АвтомобилиАстрономияБиологияГеографияДом и садДругие языкиДругоеИнформатикаИсторияКультураЛитератураЛогикаМатематикаМедицинаМеталлургияМеханикаОбразованиеОхрана трудаПедагогикаПолитикаПравоПсихологияРелигияРиторикаСоциологияСпортСтроительствоТехнологияТуризмФизикаФилософияФинансыХимияЧерчениеЭкологияЭкономикаЭлектроника
Connection defectology with other sciences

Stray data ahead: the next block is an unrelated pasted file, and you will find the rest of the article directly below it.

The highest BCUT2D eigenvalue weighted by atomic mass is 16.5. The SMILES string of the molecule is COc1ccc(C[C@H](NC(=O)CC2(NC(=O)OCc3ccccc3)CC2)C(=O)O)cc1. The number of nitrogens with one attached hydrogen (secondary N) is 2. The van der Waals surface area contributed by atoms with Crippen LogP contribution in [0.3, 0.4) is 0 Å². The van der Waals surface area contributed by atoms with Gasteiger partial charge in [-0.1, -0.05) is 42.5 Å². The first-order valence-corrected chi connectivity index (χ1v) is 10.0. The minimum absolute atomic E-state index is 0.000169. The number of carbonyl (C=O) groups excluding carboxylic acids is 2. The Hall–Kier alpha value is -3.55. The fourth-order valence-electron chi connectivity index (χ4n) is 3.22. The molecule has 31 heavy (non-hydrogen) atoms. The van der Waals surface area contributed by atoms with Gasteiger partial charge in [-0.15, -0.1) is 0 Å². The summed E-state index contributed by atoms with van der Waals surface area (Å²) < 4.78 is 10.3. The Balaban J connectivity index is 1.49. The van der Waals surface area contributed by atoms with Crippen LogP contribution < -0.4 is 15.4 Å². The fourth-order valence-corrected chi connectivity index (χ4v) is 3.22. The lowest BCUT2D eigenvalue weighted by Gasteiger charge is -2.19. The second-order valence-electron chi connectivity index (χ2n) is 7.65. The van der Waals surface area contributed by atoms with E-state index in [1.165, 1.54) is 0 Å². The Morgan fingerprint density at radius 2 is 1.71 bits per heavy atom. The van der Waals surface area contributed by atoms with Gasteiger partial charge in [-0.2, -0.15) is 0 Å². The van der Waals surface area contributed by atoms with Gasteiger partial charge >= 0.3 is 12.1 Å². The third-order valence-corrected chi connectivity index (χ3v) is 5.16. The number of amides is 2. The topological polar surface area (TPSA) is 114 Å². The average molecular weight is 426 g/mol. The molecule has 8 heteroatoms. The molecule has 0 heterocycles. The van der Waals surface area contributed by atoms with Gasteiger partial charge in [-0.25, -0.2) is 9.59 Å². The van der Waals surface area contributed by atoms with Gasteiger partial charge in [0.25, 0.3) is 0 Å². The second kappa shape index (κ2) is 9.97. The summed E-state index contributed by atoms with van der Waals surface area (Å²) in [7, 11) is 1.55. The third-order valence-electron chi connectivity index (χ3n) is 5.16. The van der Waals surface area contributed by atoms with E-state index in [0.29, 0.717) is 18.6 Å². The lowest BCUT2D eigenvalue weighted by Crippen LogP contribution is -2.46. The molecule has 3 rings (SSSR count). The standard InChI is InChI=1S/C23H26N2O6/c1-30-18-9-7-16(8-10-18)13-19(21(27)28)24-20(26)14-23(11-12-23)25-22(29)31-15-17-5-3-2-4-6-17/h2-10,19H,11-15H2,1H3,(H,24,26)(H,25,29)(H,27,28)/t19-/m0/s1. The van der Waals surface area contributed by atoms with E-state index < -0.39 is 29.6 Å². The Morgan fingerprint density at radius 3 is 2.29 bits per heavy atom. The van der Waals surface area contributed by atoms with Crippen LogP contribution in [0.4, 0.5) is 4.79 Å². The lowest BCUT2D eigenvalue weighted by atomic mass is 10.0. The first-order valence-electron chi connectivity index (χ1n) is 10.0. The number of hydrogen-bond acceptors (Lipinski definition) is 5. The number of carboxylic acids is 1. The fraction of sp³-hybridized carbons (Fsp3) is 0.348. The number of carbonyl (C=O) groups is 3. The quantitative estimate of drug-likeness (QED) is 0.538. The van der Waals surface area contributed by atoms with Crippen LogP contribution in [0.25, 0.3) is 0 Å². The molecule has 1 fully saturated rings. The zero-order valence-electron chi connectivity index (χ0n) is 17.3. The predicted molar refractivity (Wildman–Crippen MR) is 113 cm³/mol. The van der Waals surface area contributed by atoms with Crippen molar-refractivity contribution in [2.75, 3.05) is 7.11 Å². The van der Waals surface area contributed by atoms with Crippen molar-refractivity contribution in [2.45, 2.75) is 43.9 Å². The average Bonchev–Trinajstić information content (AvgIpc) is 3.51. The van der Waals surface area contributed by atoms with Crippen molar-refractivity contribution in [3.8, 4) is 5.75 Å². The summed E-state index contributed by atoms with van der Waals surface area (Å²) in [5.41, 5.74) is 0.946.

Defectology a branch of science that is concerned with the study of the principles and characteristics of the development of children with physical and mental defects and the problems of their training and upbringing. There are a number of special pedagogical sciences in defectology, including surbopedagogy (for bringing up and training children with hearing defects), typhlopedagogy (for children with visual defects); oligophrenopedagogy (for mentally retarded children); and logopedics (for children with speech defects). Defectology also includes problems of training and bringing up children with compound defects (blindness with deafmutism, blindness or deafmutism with intellectual impairments). Defectology includes in addition a special branch of psychology that deals with psychological study of the development of children with the abovementoined defects, as well as surdotechnology and tuphlotechnology, with are involved in the development of the technical means of training, correcting, and compensating for the defects. In defectology there is a continual differentiation and development of new fields (for example, the study of children with temporary arrests in mental development and of children with motor impairements); included in defectology are problems connected with the general education and vocational training of adults with defects, such as vision or hearing impairements. As an integrated branch of knowledge, defectology takes shape as a result of the development and convergence of its various fields and the establishment of general principles for the developments, training, and upbringing of children with different types of defects. Of great significance in elucidating these principles is the adoption of a complex, multilateral approach to the study of anomalous children, with the participation of eduators, physicians, physiologists, psychologists, and other specialists